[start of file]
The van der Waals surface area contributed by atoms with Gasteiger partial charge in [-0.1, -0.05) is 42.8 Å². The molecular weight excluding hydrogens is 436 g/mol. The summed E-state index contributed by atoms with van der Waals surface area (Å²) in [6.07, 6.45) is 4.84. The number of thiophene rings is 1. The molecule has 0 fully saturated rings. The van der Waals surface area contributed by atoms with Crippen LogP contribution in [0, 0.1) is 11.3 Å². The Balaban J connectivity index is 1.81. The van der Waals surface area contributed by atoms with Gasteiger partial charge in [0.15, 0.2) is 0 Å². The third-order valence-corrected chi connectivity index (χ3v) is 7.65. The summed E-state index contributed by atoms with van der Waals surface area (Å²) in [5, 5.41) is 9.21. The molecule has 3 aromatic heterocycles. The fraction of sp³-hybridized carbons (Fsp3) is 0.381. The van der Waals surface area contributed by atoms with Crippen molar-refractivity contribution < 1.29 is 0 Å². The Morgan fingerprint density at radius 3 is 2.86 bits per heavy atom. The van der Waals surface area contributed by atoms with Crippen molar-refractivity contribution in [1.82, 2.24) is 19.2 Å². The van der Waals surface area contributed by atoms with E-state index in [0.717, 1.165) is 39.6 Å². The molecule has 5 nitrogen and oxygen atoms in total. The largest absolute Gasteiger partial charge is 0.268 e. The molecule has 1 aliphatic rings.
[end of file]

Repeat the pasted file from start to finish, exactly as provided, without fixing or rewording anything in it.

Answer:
The van der Waals surface area contributed by atoms with Gasteiger partial charge in [-0.1, -0.05) is 42.8 Å². The molecular weight excluding hydrogens is 436 g/mol. The summed E-state index contributed by atoms with van der Waals surface area (Å²) in [6.07, 6.45) is 4.84. The number of thiophene rings is 1. The molecule has 0 fully saturated rings. The van der Waals surface area contributed by atoms with Crippen LogP contribution in [0, 0.1) is 11.3 Å². The Balaban J connectivity index is 1.81. The van der Waals surface area contributed by atoms with Gasteiger partial charge in [0.15, 0.2) is 0 Å². The third-order valence-corrected chi connectivity index (χ3v) is 7.65. The summed E-state index contributed by atoms with van der Waals surface area (Å²) in [5, 5.41) is 9.21. The molecule has 3 aromatic heterocycles. The fraction of sp³-hybridized carbons (Fsp3) is 0.381. The van der Waals surface area contributed by atoms with Crippen molar-refractivity contribution < 1.29 is 0 Å². The Morgan fingerprint density at radius 3 is 2.86 bits per heavy atom. The van der Waals surface area contributed by atoms with Crippen molar-refractivity contribution in [1.82, 2.24) is 19.2 Å². The van der Waals surface area contributed by atoms with E-state index in [0.717, 1.165) is 39.6 Å². The molecule has 5 nitrogen and oxygen atoms in total. The largest absolute Gasteiger partial charge is 0.268 e. The molecule has 1 aliphatic rings.